Yeah, I skipped Day 5. Sorry, I was at a work-related brainstorming session (i.e., drinking beer and coming up with new ideas). You'll just have to live without my brilliant insights into...whatever I would've seen on Monday.
Anyway, I caught two movies on Tuesday (which turned out to be documentary night) starting with the documentary on the history and statehood of Hawai'i, STAE OF ALOHA. It starts with the bare facts--the date that Hawai'i became a state, the celebrations, and the memories of that day by prominent Hawaiians (including Senators Inouye and Akaka) Those in power now look back on the day with great pride and joy, and I'll confess I felt it vicariously through them. I've always felt the greatest pride in my country when I meet a new citizen, and I'm not old enough to have welcomed an entire new state in (get on it, Puerto Rico!) But really, who'd want to watch 77 minutes of how cool it is that Hawai'i became a state--that's just propaganda! When the movie really takes off is when it challenges the narrative, and although there's not really a serious movement against statehood (not like Alaska, where the Alaska Independence Party is political force--but that's not a story) there is an interesting story of how the islands got to the point where statehood really was the best (possibly only) option. It starts with the days as a sovereign kingdom, and traces how the post-gold rush Americans moved there and started sugar cane plantations, up to its use as a military base, Pearl Harbor, and systematic class separations (even suppression of the native Hawai'ian language) to the point where by 1959 statehood really was the logical next step. At 77 minutes, it's barely more than a primer into the history of Hawai'i. But the filmmakers were there to talk about how their main goal is getting it shown in schools and including a whole study guide. As a starting point for discussion, it does a great job.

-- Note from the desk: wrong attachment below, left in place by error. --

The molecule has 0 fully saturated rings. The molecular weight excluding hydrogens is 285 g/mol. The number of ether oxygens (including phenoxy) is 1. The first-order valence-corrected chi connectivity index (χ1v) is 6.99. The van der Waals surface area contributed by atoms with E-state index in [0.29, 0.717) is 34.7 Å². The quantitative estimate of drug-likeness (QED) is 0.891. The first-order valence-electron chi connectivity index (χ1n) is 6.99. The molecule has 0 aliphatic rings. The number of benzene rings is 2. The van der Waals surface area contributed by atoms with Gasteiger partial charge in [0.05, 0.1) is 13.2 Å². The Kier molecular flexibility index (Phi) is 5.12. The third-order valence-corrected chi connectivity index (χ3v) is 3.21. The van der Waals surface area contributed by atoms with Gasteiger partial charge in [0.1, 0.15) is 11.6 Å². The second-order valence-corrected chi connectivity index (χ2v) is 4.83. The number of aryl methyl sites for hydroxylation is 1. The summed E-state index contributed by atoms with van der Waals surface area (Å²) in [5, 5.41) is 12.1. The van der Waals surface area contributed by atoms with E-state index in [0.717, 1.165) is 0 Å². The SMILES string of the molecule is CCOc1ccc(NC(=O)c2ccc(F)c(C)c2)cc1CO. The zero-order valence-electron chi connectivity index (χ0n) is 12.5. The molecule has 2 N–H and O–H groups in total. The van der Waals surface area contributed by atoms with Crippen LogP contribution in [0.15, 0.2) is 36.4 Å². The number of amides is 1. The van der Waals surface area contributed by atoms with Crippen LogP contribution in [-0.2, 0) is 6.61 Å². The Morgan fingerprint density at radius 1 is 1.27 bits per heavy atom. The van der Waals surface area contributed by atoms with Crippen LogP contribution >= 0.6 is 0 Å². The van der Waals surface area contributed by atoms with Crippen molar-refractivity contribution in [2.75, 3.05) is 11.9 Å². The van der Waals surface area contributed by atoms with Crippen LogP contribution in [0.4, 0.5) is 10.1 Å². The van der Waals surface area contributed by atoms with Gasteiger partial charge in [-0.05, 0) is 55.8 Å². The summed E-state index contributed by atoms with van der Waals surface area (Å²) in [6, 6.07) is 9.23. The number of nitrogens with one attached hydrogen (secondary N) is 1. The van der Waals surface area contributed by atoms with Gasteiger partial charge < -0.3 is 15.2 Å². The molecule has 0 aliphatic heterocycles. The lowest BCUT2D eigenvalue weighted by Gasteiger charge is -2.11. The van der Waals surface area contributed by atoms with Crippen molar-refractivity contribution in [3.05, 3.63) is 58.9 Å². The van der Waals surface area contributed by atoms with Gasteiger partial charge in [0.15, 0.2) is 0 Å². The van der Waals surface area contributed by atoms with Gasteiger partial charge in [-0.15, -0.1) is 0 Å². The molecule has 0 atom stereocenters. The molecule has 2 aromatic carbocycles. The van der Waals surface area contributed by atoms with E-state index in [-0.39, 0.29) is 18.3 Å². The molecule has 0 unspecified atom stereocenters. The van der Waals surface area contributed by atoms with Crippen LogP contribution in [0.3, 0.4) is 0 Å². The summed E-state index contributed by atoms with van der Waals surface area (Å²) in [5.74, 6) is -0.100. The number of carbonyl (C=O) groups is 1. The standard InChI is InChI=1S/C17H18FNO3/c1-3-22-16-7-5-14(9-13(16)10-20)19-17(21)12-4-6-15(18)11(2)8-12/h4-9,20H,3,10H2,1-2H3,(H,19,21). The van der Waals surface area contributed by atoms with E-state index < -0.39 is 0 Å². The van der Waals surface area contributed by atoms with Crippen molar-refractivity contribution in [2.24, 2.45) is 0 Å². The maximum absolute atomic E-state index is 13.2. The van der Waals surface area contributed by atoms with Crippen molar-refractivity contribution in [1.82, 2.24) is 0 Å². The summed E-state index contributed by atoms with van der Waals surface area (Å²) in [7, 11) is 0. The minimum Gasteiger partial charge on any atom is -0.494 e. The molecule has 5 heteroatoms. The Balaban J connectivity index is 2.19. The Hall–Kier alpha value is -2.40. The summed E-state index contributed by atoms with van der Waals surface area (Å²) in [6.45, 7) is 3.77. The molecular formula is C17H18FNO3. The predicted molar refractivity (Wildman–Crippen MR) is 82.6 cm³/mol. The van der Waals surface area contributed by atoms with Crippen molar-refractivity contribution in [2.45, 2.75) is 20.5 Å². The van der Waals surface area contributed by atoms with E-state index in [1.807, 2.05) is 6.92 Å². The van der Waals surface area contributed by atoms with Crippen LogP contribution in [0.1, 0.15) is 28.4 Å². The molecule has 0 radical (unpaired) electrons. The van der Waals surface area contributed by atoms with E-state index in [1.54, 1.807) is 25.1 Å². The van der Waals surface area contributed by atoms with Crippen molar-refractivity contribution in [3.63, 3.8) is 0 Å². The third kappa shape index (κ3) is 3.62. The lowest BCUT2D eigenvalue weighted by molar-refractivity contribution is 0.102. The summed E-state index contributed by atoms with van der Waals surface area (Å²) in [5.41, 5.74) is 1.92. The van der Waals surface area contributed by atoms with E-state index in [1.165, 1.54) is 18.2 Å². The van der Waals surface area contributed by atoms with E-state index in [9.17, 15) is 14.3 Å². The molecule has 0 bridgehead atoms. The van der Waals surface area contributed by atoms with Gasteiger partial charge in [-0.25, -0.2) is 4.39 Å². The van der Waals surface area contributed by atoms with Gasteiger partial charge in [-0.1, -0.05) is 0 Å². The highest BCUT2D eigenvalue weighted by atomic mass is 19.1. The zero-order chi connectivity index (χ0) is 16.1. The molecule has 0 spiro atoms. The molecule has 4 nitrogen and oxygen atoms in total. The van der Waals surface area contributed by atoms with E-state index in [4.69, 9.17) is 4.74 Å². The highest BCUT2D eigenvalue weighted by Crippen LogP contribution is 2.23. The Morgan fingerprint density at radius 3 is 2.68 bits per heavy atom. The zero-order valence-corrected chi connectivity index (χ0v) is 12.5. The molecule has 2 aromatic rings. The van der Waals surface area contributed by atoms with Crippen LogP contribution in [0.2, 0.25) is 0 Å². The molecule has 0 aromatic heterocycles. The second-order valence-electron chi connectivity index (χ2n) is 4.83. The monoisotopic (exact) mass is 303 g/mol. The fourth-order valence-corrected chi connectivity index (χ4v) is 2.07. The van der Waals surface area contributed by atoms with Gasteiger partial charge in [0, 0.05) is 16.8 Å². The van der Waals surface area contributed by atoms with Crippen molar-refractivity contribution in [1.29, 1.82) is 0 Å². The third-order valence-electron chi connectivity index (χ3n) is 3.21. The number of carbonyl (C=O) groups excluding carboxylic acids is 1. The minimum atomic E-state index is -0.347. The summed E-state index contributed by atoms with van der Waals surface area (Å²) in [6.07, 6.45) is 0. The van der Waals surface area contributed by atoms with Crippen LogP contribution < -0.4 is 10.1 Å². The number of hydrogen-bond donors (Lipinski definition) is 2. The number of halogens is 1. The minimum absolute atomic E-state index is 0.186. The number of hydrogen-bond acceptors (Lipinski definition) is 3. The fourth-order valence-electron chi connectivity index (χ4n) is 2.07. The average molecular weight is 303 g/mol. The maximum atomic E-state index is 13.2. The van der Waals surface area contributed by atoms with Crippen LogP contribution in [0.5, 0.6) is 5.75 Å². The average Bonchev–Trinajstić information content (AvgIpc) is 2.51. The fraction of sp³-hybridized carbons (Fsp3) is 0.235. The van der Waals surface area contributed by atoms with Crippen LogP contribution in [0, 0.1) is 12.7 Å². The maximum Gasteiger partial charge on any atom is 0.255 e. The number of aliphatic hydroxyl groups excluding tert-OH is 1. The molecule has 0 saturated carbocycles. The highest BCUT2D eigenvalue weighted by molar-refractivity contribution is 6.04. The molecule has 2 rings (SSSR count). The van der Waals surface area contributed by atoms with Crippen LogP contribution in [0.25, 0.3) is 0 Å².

And then I saw some pure propaganda, HANA, DUL, SED... is the story of the North Korean women's soccer team. Actually, I say it's propaganda, but really only is as much as steadfastly refuses to take a political stance in a nation who's very regime is such a global issue. Instead, they focus on the women and the soccer, and their dedication feels no different than the dedication of any professional athlete. When the team wins the Asian Championship in 2003, they're hailed as heroes of the people and are treated to the privileges thereof. It's more than a little off-putting to see them afforded such great luxuries in a country that I know is full of poverty and human rights abuses, but again the movie doesn't look at that. Rather they look at their subsequent run to the World Cup in the United States, their ballyhooed match, the hostile environment, and their eventual 3-0 loss to the United States, their return to the DPRK. Ultimately, there's a lot of turnover in the team, the players all go their own way, although they remain friends and at least one works as a coach now. They simply had to make way for younger players, who by the way are now ranked 5th in the world. But that's another story. According to the program notes, this was an Austrian production, and I really wish director Brigitte Weich or any of the crew were there, I had so many questions about how they got so much access to North Korea and what they left out.
Total Running Time: 175 minutes
My Total Minutes:178,183